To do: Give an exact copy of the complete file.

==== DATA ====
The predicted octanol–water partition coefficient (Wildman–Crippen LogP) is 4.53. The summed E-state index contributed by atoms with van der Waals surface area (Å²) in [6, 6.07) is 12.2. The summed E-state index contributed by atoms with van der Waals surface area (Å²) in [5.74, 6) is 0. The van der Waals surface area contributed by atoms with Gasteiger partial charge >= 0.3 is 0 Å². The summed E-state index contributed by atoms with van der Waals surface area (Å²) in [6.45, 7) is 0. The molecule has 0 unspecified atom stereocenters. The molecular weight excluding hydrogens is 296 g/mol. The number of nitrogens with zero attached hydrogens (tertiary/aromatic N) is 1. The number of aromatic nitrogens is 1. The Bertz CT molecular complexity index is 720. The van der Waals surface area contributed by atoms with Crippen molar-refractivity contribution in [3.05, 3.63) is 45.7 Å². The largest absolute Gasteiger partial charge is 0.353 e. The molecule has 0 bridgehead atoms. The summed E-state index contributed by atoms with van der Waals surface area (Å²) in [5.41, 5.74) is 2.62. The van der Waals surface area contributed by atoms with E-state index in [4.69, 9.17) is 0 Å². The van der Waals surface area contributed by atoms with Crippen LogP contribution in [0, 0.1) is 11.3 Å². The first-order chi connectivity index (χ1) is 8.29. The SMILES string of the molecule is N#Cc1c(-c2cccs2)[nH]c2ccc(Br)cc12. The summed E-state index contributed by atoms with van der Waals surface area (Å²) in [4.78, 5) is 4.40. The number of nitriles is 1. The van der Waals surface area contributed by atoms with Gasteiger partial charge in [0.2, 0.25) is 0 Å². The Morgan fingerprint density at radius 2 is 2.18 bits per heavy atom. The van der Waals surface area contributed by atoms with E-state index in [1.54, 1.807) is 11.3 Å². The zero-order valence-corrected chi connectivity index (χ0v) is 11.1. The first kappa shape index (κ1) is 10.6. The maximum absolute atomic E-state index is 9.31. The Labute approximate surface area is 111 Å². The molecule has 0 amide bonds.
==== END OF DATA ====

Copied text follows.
The predicted octanol–water partition coefficient (Wildman–Crippen LogP) is 4.53. The summed E-state index contributed by atoms with van der Waals surface area (Å²) in [6, 6.07) is 12.2. The summed E-state index contributed by atoms with van der Waals surface area (Å²) in [5.74, 6) is 0. The van der Waals surface area contributed by atoms with Gasteiger partial charge >= 0.3 is 0 Å². The summed E-state index contributed by atoms with van der Waals surface area (Å²) in [6.45, 7) is 0. The molecule has 0 unspecified atom stereocenters. The molecular weight excluding hydrogens is 296 g/mol. The number of nitrogens with zero attached hydrogens (tertiary/aromatic N) is 1. The number of aromatic nitrogens is 1. The Bertz CT molecular complexity index is 720. The van der Waals surface area contributed by atoms with Crippen molar-refractivity contribution in [3.05, 3.63) is 45.7 Å². The largest absolute Gasteiger partial charge is 0.353 e. The molecule has 0 bridgehead atoms. The summed E-state index contributed by atoms with van der Waals surface area (Å²) in [5.41, 5.74) is 2.62. The van der Waals surface area contributed by atoms with E-state index in [4.69, 9.17) is 0 Å². The van der Waals surface area contributed by atoms with Crippen LogP contribution in [0, 0.1) is 11.3 Å². The first-order chi connectivity index (χ1) is 8.29. The SMILES string of the molecule is N#Cc1c(-c2cccs2)[nH]c2ccc(Br)cc12. The summed E-state index contributed by atoms with van der Waals surface area (Å²) in [4.78, 5) is 4.40. The number of nitriles is 1. The van der Waals surface area contributed by atoms with Gasteiger partial charge in [0.2, 0.25) is 0 Å². The Morgan fingerprint density at radius 2 is 2.18 bits per heavy atom. The van der Waals surface area contributed by atoms with E-state index in [1.54, 1.807) is 11.3 Å². The zero-order valence-corrected chi connectivity index (χ0v) is 11.1. The first kappa shape index (κ1) is 10.6. The maximum absolute atomic E-state index is 9.31. The Labute approximate surface area is 111 Å². The molecule has 0 amide bonds.